The analogy is flawed because Napoleon lost and Bush won.
In other related news to Blackwater that was never mentioned here:
I would think that was important to include if you’re going to mention:
I would have gone with "meet the new boss, same as the old boss."
Nice. So all those ex-SEALs and Recon Marines and Green Berets are all "McVeighs" and "Waffen SS." I’m not sure you’re getting enough oxygen up there in the rarified air at the top of your tower.
There are contractors in Iraq (and elsewhere) that abuse their license to handle firearms, and the demand for them outstripped the supply of qualified, ethical contractors. AT the same time, there are many ethical professionals who are good at their jobs.
In addition, it’s not necessarily "SSDD", as organizational culture is important to how employees behave. So unless you have a specific problem with Triple Canopy, I’d hesitate to assume.
BTW – caveat: I’ve been to Iraq and met security contractors I did not like, who were meatheads. I’ve also met pros.
That is a great point about organizational culture.
I watched "Iraq for Sale" and it seemed that plenty of regular army troops were pissed off that mercenaries making 20 or 30 times as much were taking their specialties.
CADI mercenaries tortured people. Blackwater mercenaries massacred people. Mercenaries are known to act in a rather cavalier manner, ramming cars and pointing their guns at random civilians, and our government maintains that they inhabit a legal gray area in which they can’t be prosecuted for anything. There doesn’t seem to be any benefit to their existence.
Except, of course, as you argue, that they’re more experienced and so they’ve "graduated" from the military to the paramilitary. This is a common arrangement in third-world dictatorships; the question of whether it should be emulated in the Land of the Free is open to the reader.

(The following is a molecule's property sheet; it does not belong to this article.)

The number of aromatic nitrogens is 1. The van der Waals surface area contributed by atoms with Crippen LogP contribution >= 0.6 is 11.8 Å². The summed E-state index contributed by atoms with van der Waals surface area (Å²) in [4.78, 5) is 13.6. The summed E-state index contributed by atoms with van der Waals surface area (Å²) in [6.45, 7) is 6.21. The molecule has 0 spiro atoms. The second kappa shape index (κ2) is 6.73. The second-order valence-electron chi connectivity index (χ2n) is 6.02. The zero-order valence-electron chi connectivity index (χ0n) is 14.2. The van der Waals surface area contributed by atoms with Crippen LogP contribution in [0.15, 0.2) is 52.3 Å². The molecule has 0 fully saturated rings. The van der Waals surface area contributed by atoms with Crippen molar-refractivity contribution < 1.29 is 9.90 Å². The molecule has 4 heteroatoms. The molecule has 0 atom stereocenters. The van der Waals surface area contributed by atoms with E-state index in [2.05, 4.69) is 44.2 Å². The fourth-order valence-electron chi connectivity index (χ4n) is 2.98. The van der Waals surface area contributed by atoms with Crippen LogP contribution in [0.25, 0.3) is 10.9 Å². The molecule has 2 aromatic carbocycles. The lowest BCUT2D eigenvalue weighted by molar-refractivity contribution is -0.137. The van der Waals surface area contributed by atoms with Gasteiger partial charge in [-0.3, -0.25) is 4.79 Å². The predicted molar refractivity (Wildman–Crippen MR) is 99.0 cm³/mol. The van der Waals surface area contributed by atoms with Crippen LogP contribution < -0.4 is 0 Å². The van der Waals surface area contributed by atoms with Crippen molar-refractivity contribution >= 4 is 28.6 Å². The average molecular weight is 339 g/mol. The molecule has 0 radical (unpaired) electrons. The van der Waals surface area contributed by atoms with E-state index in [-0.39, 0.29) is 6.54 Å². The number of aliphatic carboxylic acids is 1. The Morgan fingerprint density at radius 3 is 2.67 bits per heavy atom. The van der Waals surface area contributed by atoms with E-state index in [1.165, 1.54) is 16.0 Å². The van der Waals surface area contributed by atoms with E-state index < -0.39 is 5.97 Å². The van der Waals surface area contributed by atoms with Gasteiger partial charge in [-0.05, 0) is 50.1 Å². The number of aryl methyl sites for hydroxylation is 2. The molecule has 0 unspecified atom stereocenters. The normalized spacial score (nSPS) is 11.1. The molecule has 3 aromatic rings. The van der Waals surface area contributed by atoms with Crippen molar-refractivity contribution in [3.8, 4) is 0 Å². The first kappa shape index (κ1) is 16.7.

True, and of course. I also just read a first-person account of a combat-heavy tour in Ramadi in 2004 ("Joker one", highly recommended), where the author (USMC platoon leader) praised the contractors as pros and were grateful to have them.
I am unaware of this example, but taking it at face value, so did some American intel and military personnel at points during this war. That does not lead me to make the category error of comparing them, institutionally, as a class, to the Nazis.
Very possibly, though the investigation is ongoing. I read that ballistics were recently unable to match the bullets found in many of the dead with the Blackwater weapons, BTW. In addition, if/when one takes fire , people (US military, Iraqi police or otherwise) can terribly overreact w/o it being some sort of gleeful massacre. (tapes seem to indicate they thought they were under fire) But who knows. I’m not arguing that they aren’t culpable, btw, just pointing out some other factors.
Certainly happens with some of them. (see organizational culture above, also too much demand, too few qualified mercs)
It’s funny that you point out all of those negatives, and then wrap up with that conclusion which is kind of apart from the negatives. The fact is, they are/were needed DESPITE those negatives. For one very specific example: the US military does not have the manpower to fight an insurgency AND protect State Department employees while shuttling them around on the short timelines they need to move around on.
Another: the US military does not have the manpower to guard every supply convoy that moves from point A to point B. (yes, I would prefer they did, I’m just giving you the facts as they were)
As a class, I would not condemn all private security contractors as "Waffen SS," though a serious discussion about how they are best used and the rules that govern their behavior is warranted. This is my point.